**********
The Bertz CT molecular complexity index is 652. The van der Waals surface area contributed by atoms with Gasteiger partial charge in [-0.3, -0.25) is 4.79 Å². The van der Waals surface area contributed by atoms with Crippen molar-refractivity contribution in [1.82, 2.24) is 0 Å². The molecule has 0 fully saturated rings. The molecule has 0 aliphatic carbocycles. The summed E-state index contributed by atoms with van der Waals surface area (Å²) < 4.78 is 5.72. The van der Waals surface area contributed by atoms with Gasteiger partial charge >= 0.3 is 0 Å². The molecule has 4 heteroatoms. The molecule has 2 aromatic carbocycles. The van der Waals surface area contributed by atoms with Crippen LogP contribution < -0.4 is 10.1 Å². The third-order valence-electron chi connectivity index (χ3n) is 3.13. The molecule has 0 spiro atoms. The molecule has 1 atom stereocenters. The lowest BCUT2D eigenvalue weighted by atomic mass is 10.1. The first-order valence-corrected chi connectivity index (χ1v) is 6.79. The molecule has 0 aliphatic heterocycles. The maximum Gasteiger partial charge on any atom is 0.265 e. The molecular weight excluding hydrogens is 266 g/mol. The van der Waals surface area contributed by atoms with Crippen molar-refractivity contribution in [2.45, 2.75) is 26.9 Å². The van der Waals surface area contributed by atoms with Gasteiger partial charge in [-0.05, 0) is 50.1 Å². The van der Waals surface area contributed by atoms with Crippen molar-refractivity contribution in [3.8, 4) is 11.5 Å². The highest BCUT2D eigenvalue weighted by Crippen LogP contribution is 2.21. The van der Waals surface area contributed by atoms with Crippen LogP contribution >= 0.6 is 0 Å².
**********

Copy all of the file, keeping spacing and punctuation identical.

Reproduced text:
The Bertz CT molecular complexity index is 652. The van der Waals surface area contributed by atoms with Gasteiger partial charge in [-0.3, -0.25) is 4.79 Å². The van der Waals surface area contributed by atoms with Crippen molar-refractivity contribution in [1.82, 2.24) is 0 Å². The molecule has 0 fully saturated rings. The molecule has 0 aliphatic carbocycles. The summed E-state index contributed by atoms with van der Waals surface area (Å²) < 4.78 is 5.72. The van der Waals surface area contributed by atoms with Gasteiger partial charge >= 0.3 is 0 Å². The molecule has 4 heteroatoms. The molecule has 2 aromatic carbocycles. The van der Waals surface area contributed by atoms with Crippen LogP contribution < -0.4 is 10.1 Å². The third-order valence-electron chi connectivity index (χ3n) is 3.13. The molecule has 0 spiro atoms. The molecule has 1 atom stereocenters. The lowest BCUT2D eigenvalue weighted by atomic mass is 10.1. The first-order valence-corrected chi connectivity index (χ1v) is 6.79. The molecule has 0 aliphatic heterocycles. The maximum Gasteiger partial charge on any atom is 0.265 e. The molecular weight excluding hydrogens is 266 g/mol. The van der Waals surface area contributed by atoms with Crippen molar-refractivity contribution in [2.45, 2.75) is 26.9 Å². The van der Waals surface area contributed by atoms with Gasteiger partial charge in [-0.05, 0) is 50.1 Å². The van der Waals surface area contributed by atoms with Crippen molar-refractivity contribution in [3.8, 4) is 11.5 Å². The highest BCUT2D eigenvalue weighted by Crippen LogP contribution is 2.21. The van der Waals surface area contributed by atoms with Crippen LogP contribution >= 0.6 is 0 Å².